Five ways to achieve top results from your short-staffed team

Under-staffed and overworked teams increase stress and dampen productivity – so what’s the best way to manage when employee numbers are low?

This is an edited version of an article that first appeared on the Chartered Management Institute website.

Whether it’s in the private or public sector, office-based or not, being a manager is difficult and stressful enough during a busy day. However, the challenge often increases exponentially on a day when your workplace is short-staffed – you might not even have time to be stressed!

In the short-term, understaffing can be caused by sudden illness to members of your team, or annual leave; it may also be a more long-term issue caused by a substantial increase in customers, clients and workloads or major employee redundancies.

For Simone Gould, a senior IT manager in Birmingham, her responsibilities ‘increased two-fold’ when her employer reduced her team of technicians by 40% during cost-cutting measures, despite the department’s workload remaining significant.

“Our company is pretty much dependent on technology, computers and the internet,” she says. “Our team shrank but our work duties only got bigger and more taxing. Employee morale was already low due to the layoffs, but the lack of downtime and the pressure to, essentially, do the jobs of two people has only made it harder to manage.

“Since the changes, we’ve noticed engagement is down, and the amount of sick leave has surged!”

As well as putting a strain on individuals, managers are faced with enforcing a number of tough decisions to ensure no employee is left without the help and support to cope with the workload. Some workers could face longer hours, getting into the office earlier or staying an hour or two later. Moreover, staff breaks may also have been shortened, or managers may have to allow workers to take their lunch at different times.

The much-documented understaffing of nurses in the NHS reflects some of the extreme dangers staff shortages can create for individuals and their patients – especially for emergency services personnel. A poll carried out by the Nursing Times magazine found 57% of the 526 nurses questioned believed their ward was dangerous for patients because there were too few staff.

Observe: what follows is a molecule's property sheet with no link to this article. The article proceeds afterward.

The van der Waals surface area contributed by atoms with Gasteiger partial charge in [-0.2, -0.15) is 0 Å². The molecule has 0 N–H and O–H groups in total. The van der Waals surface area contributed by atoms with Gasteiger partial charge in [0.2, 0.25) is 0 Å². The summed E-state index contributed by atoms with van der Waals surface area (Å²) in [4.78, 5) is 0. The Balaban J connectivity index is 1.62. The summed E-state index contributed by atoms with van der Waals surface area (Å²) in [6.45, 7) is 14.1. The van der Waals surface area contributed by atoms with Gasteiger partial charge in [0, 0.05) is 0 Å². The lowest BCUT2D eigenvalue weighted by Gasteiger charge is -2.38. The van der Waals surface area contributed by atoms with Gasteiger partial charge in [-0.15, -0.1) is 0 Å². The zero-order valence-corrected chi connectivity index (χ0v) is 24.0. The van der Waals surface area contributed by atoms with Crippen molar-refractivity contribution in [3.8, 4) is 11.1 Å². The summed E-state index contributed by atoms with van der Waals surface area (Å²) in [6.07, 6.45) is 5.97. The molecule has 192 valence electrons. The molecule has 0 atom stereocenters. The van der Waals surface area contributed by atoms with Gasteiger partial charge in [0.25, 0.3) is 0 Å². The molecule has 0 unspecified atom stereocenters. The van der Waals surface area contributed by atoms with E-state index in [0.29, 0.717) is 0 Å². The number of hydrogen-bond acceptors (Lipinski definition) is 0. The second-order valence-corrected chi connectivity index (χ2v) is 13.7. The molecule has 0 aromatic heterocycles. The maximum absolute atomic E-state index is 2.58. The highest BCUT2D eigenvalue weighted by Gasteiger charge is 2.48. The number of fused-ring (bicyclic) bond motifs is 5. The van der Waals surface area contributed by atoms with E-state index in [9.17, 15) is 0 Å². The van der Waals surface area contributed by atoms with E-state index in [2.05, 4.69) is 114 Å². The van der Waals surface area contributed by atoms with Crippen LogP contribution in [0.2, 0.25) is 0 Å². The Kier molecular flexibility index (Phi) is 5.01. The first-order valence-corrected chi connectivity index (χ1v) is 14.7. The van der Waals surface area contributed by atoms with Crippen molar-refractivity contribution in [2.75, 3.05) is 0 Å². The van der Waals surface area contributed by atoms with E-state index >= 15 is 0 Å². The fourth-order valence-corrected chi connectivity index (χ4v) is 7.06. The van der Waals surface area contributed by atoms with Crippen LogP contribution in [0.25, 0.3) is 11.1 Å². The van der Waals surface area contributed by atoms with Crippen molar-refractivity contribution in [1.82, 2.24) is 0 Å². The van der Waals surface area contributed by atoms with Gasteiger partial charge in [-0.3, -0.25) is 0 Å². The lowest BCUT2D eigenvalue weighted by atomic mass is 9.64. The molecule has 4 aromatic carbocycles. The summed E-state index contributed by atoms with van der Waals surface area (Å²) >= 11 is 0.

One nurse told the magazine, “Although my organisation has been recruiting more nursing staff these have been inexperienced and have had to be supervised so, in some cases, have made matters harder.”

Here are five practical tips on how to manage an understaffed workforce.

  1.      Prioritise

Developing a plan of action to adequately prepare and organise your staff for the workload becomes even more important during busy, short-staffed days. Unfortunately, all tasks can’t be done at the same time, and some may even have to be delayed for the following day or two, but successful managers prioritise which work is the most urgent and important, roughly working out the required time to complete the projects and placing the right people to deal with each task. This means paperwork may have to be put off for the next day or returned ‘phone calls are delayed.

  1.       Emphasise teamwork
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In scenarios where there is more work than staff, or when the team is missing a particular employee with specialist knowledge, teamwork is an essential method for ensuring the workforce’s performance doesn’t dip Many employees, including senior managers themselves, have experienced jumping into tasks that are not normally part of their duties and, in this instance, teamwork is essential for making it a success.

  1.       Gain help from past employees

If your employer is willing to spend and invest in more support, without the time and monetary cost of hiring and training a new starter, some managers bring in past employees on a short-term basis. With previous knowledge, skills and an understanding of your company’s culture, employees who were previously a part of the department are key resources for handling excessive workloads.

  1.       Allow for breaks

Although it may sound counterintuitive, there is some research to suggest managers should be still allow their staff to take their break time. The stress on understaffed teams increases the likelihood of mistakes being made, and allowing staff to take regular breaks during the workday helps employees remain more alert and productive.

A 2011 study from the University of Illinois at Urbana-Champaign found that regular breaks helped people focus for longer on a task. Even when you’re incredibly busy at work, taking your regular lunch break can help you get even more done afterwards.

  1.       Communicate openly and frequently

Some staff may be underperforming or feel overwhelmed by working with fewer colleagues. To help avoid this, great managers continuously encourage their team to speak up when they are facing difficulties, or have a problem. Supervisors can, possibly, limit the work that needs to be done that day, call in support staff to help out, or even jump in to assist with tasks.

Keeping a keen eye on all of your team may provide difficult, but ensuring your staff feel comfortable to discuss any work/project issues, and receive guidance, can boost teamwork, maintain morale and avoid a decline in productivity.

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